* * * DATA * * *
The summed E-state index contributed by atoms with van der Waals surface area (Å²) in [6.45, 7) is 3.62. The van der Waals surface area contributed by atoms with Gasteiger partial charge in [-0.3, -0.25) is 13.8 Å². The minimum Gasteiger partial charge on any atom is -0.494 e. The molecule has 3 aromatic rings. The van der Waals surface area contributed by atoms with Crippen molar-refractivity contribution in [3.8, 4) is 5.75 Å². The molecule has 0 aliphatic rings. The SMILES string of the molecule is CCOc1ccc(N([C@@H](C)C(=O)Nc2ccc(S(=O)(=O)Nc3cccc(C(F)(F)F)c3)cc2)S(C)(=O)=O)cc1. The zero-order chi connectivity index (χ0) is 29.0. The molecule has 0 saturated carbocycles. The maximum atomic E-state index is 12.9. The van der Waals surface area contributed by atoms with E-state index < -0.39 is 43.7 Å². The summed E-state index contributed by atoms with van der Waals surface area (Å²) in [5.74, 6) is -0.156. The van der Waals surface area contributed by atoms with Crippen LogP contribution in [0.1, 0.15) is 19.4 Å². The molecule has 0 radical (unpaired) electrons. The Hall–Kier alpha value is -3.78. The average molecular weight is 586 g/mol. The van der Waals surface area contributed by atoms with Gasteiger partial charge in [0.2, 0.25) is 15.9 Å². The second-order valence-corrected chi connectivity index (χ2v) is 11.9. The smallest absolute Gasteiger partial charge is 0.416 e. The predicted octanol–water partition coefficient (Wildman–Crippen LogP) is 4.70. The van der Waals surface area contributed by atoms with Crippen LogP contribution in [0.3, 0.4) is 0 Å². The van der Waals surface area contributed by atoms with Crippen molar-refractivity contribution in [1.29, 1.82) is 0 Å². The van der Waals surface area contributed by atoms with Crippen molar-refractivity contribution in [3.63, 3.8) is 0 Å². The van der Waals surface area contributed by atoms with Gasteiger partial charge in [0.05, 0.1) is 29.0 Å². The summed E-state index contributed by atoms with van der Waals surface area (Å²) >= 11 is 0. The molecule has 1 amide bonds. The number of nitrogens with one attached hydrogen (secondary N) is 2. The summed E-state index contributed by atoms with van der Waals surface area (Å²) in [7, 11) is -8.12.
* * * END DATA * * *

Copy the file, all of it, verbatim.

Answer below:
The summed E-state index contributed by atoms with van der Waals surface area (Å²) in [6.45, 7) is 3.62. The van der Waals surface area contributed by atoms with Gasteiger partial charge in [-0.3, -0.25) is 13.8 Å². The minimum Gasteiger partial charge on any atom is -0.494 e. The molecule has 3 aromatic rings. The van der Waals surface area contributed by atoms with Crippen molar-refractivity contribution in [3.8, 4) is 5.75 Å². The molecule has 0 aliphatic rings. The SMILES string of the molecule is CCOc1ccc(N([C@@H](C)C(=O)Nc2ccc(S(=O)(=O)Nc3cccc(C(F)(F)F)c3)cc2)S(C)(=O)=O)cc1. The zero-order chi connectivity index (χ0) is 29.0. The molecule has 0 saturated carbocycles. The maximum atomic E-state index is 12.9. The van der Waals surface area contributed by atoms with E-state index < -0.39 is 43.7 Å². The summed E-state index contributed by atoms with van der Waals surface area (Å²) in [5.74, 6) is -0.156. The van der Waals surface area contributed by atoms with Crippen LogP contribution in [0.1, 0.15) is 19.4 Å². The molecule has 0 radical (unpaired) electrons. The Hall–Kier alpha value is -3.78. The average molecular weight is 586 g/mol. The van der Waals surface area contributed by atoms with Gasteiger partial charge in [0.2, 0.25) is 15.9 Å². The second-order valence-corrected chi connectivity index (χ2v) is 11.9. The smallest absolute Gasteiger partial charge is 0.416 e. The predicted octanol–water partition coefficient (Wildman–Crippen LogP) is 4.70. The van der Waals surface area contributed by atoms with Crippen LogP contribution in [0.3, 0.4) is 0 Å². The van der Waals surface area contributed by atoms with Crippen molar-refractivity contribution in [1.29, 1.82) is 0 Å². The van der Waals surface area contributed by atoms with Crippen molar-refractivity contribution in [3.63, 3.8) is 0 Å². The van der Waals surface area contributed by atoms with Gasteiger partial charge in [0.05, 0.1) is 29.0 Å². The summed E-state index contributed by atoms with van der Waals surface area (Å²) >= 11 is 0. The molecule has 1 amide bonds. The number of nitrogens with one attached hydrogen (secondary N) is 2. The summed E-state index contributed by atoms with van der Waals surface area (Å²) in [7, 11) is -8.12.